The just-released Commitments of Traders (COT) report for positions as of Tuesday, July 2, indicated not much change in silver (more or less as expected), but more of an increase in managed money buying/commercial selling than I would have expected. Of course, I refrained from specific predictions for this report as position changes were rather hard to decipher over the reporting week.

In COMEX gold futures, the commercials increased their total net short position by 26,700 contracts to 286,800 contracts. This is the largest (most bearish) commercial net short position since Sept 27, 2016 – the summer gold had rallied more than $300 to $1380 or thereabouts. Considering that gold has run up to greater price heights, exceeding $1400 for the first time in six years, it can’t be considered surprising that the commercials have sold so heavily into the managed money buying that drove prices higher.

The commercial selling this week and month has featured aggressive concentrated selling by the 4 and 8 largest shorts, who accounted for the bulk of the commercial selling. The 8 largest gold shorts (all commercials) hold just over 269,000 short gold contracts of the 286,800 total net commercial shorts. This amplifies the sense that there are just 8 big shorts standing against gold rallying, with most of the rest of the world in position or rooting for higher prices.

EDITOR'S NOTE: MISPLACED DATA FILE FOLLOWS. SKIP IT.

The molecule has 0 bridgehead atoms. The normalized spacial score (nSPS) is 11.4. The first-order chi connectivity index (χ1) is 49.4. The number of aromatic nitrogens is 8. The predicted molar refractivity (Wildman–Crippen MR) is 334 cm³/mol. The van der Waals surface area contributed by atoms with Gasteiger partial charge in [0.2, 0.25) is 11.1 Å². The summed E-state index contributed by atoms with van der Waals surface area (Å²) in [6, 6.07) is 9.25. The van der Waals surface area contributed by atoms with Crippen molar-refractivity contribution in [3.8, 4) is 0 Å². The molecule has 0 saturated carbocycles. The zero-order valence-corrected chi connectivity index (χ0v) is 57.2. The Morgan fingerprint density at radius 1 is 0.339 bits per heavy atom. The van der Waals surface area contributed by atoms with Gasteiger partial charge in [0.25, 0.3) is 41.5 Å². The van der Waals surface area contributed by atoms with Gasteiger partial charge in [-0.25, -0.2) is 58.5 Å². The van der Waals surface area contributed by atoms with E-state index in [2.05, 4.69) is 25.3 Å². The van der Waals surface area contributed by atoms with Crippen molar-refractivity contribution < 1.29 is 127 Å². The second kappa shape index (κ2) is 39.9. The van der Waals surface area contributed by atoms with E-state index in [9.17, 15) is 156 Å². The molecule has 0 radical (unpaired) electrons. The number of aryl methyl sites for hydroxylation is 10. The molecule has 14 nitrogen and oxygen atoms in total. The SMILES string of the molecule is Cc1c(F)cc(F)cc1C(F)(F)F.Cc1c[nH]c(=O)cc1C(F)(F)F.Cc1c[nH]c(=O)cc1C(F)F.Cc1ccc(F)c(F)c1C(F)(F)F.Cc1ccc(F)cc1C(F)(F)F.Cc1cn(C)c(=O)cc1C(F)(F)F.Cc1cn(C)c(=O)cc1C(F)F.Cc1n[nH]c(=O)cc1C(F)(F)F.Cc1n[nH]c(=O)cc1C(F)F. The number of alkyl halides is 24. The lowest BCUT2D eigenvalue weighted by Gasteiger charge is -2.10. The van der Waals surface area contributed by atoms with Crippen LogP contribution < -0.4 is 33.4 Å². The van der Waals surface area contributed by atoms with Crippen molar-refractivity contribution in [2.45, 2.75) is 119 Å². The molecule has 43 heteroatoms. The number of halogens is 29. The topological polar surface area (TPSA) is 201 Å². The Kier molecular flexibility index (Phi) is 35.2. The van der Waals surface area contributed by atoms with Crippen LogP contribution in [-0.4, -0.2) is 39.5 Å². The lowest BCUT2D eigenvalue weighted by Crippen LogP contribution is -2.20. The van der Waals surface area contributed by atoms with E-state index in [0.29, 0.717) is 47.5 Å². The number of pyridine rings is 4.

JPMorgan is definitely lending a hand to the commercial shorting effort in gold (much more so than in silver), but not as excessively as it has in the past. I’d peg JPM as holding around 45,000 gold contracts short, about the average for the 4 largest shorts. This would leave JPMorgan still net long as much as 20 million ounces of gold, if it holds the upper end of the physical gold I believe it holds (25 million oz).

On the buy side of gold, the managed money traders bought 16,346 net contracts (10,000 contracts less than the commercials sold thanks to other speculative buying), comprised of 9268 new longs and the buyback and covering of 7078 short contracts. I keep thinking the managed money short position can’t fall much further, but it continues to fall. The resultant managed money net long position of 194,087 contracts (214,186 longs versus 20,099 shorts) is the highest in about a year and a half.